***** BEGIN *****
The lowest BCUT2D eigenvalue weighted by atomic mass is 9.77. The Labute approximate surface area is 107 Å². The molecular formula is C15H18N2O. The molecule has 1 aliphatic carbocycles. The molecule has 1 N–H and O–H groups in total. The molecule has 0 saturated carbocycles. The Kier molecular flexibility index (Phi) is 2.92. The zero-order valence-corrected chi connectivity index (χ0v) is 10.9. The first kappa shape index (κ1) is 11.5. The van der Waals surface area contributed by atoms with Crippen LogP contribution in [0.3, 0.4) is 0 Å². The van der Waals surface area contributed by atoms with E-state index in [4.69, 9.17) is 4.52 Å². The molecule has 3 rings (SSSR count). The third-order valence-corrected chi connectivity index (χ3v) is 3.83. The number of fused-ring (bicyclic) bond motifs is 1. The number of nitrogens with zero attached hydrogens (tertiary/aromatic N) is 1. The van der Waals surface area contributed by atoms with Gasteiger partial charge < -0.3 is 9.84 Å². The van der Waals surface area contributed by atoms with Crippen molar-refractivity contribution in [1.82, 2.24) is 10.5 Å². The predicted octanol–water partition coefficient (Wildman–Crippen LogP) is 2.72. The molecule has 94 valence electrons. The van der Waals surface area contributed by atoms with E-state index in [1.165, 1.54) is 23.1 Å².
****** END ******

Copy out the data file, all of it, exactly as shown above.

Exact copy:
The lowest BCUT2D eigenvalue weighted by atomic mass is 9.77. The Labute approximate surface area is 107 Å². The molecular formula is C15H18N2O. The molecule has 1 aliphatic carbocycles. The molecule has 1 N–H and O–H groups in total. The molecule has 0 saturated carbocycles. The Kier molecular flexibility index (Phi) is 2.92. The zero-order valence-corrected chi connectivity index (χ0v) is 10.9. The first kappa shape index (κ1) is 11.5. The van der Waals surface area contributed by atoms with Crippen LogP contribution in [0.3, 0.4) is 0 Å². The van der Waals surface area contributed by atoms with E-state index in [4.69, 9.17) is 4.52 Å². The molecule has 3 rings (SSSR count). The third-order valence-corrected chi connectivity index (χ3v) is 3.83. The number of fused-ring (bicyclic) bond motifs is 1. The number of nitrogens with zero attached hydrogens (tertiary/aromatic N) is 1. The van der Waals surface area contributed by atoms with Gasteiger partial charge < -0.3 is 9.84 Å². The van der Waals surface area contributed by atoms with Crippen molar-refractivity contribution in [1.82, 2.24) is 10.5 Å². The predicted octanol–water partition coefficient (Wildman–Crippen LogP) is 2.72. The molecule has 94 valence electrons. The van der Waals surface area contributed by atoms with E-state index in [1.165, 1.54) is 23.1 Å².